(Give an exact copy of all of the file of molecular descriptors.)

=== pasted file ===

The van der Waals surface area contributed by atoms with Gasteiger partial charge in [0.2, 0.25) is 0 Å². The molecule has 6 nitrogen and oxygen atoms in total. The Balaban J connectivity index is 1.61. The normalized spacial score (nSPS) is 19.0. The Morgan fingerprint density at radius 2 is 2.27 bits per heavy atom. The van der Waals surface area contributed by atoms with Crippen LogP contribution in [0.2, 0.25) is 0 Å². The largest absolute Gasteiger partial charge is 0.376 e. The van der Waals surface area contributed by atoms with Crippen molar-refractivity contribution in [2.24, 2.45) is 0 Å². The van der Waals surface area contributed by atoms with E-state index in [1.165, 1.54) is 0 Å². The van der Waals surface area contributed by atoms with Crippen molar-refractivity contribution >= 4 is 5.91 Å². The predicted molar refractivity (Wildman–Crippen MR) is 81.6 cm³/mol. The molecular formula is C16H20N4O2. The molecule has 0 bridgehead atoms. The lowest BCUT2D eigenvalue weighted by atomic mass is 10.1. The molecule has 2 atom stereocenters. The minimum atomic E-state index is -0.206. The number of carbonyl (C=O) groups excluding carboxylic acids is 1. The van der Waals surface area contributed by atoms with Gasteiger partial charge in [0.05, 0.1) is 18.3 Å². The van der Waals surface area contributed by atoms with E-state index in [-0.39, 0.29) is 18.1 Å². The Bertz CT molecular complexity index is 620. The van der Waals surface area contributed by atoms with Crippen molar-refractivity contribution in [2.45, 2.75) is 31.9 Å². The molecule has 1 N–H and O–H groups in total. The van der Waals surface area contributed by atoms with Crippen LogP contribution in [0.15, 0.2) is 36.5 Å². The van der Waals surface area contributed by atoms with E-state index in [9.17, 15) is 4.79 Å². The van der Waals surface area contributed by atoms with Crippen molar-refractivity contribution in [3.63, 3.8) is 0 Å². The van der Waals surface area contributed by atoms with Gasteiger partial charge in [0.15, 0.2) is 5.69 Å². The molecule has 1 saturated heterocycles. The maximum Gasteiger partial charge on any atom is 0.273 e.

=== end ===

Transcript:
The van der Waals surface area contributed by atoms with Gasteiger partial charge in [0.2, 0.25) is 0 Å². The molecule has 6 nitrogen and oxygen atoms in total. The Balaban J connectivity index is 1.61. The normalized spacial score (nSPS) is 19.0. The Morgan fingerprint density at radius 2 is 2.27 bits per heavy atom. The van der Waals surface area contributed by atoms with Crippen LogP contribution in [0.2, 0.25) is 0 Å². The largest absolute Gasteiger partial charge is 0.376 e. The van der Waals surface area contributed by atoms with Crippen molar-refractivity contribution in [2.24, 2.45) is 0 Å². The van der Waals surface area contributed by atoms with E-state index in [1.165, 1.54) is 0 Å². The van der Waals surface area contributed by atoms with Crippen molar-refractivity contribution >= 4 is 5.91 Å². The predicted molar refractivity (Wildman–Crippen MR) is 81.6 cm³/mol. The molecular formula is C16H20N4O2. The molecule has 0 bridgehead atoms. The lowest BCUT2D eigenvalue weighted by atomic mass is 10.1. The molecule has 2 atom stereocenters. The minimum atomic E-state index is -0.206. The number of carbonyl (C=O) groups excluding carboxylic acids is 1. The van der Waals surface area contributed by atoms with Gasteiger partial charge in [0.05, 0.1) is 18.3 Å². The van der Waals surface area contributed by atoms with E-state index in [-0.39, 0.29) is 18.1 Å². The Bertz CT molecular complexity index is 620. The van der Waals surface area contributed by atoms with Crippen molar-refractivity contribution in [2.45, 2.75) is 31.9 Å². The molecule has 1 N–H and O–H groups in total. The van der Waals surface area contributed by atoms with Crippen LogP contribution in [0.15, 0.2) is 36.5 Å². The van der Waals surface area contributed by atoms with E-state index in [9.17, 15) is 4.79 Å². The van der Waals surface area contributed by atoms with Crippen molar-refractivity contribution in [3.63, 3.8) is 0 Å². The van der Waals surface area contributed by atoms with Gasteiger partial charge in [0.15, 0.2) is 5.69 Å². The molecule has 1 saturated heterocycles. The maximum Gasteiger partial charge on any atom is 0.273 e.